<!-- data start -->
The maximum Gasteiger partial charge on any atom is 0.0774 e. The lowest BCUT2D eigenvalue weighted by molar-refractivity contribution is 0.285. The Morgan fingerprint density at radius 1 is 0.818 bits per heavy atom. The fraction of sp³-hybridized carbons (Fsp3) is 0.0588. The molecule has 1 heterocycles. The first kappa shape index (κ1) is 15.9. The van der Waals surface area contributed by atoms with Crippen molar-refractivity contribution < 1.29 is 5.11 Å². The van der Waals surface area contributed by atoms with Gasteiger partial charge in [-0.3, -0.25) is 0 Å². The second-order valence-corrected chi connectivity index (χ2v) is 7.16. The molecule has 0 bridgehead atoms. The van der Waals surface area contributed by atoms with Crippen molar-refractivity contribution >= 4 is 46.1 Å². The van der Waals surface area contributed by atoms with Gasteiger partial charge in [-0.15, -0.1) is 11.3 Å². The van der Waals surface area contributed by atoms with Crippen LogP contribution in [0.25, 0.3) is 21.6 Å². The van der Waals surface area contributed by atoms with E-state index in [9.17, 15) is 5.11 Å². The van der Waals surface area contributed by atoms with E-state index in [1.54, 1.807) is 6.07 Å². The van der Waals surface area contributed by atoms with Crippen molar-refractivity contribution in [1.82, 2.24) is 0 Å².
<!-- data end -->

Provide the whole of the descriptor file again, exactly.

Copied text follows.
The maximum Gasteiger partial charge on any atom is 0.0774 e. The lowest BCUT2D eigenvalue weighted by molar-refractivity contribution is 0.285. The Morgan fingerprint density at radius 1 is 0.818 bits per heavy atom. The fraction of sp³-hybridized carbons (Fsp3) is 0.0588. The molecule has 1 heterocycles. The first kappa shape index (κ1) is 15.9. The van der Waals surface area contributed by atoms with Crippen molar-refractivity contribution < 1.29 is 5.11 Å². The van der Waals surface area contributed by atoms with Gasteiger partial charge in [-0.3, -0.25) is 0 Å². The second-order valence-corrected chi connectivity index (χ2v) is 7.16. The molecule has 0 bridgehead atoms. The van der Waals surface area contributed by atoms with Crippen molar-refractivity contribution >= 4 is 46.1 Å². The van der Waals surface area contributed by atoms with Gasteiger partial charge in [-0.15, -0.1) is 11.3 Å². The van der Waals surface area contributed by atoms with Crippen LogP contribution in [0.25, 0.3) is 21.6 Å². The van der Waals surface area contributed by atoms with E-state index in [9.17, 15) is 5.11 Å². The van der Waals surface area contributed by atoms with E-state index in [1.54, 1.807) is 6.07 Å². The van der Waals surface area contributed by atoms with Crippen molar-refractivity contribution in [1.82, 2.24) is 0 Å².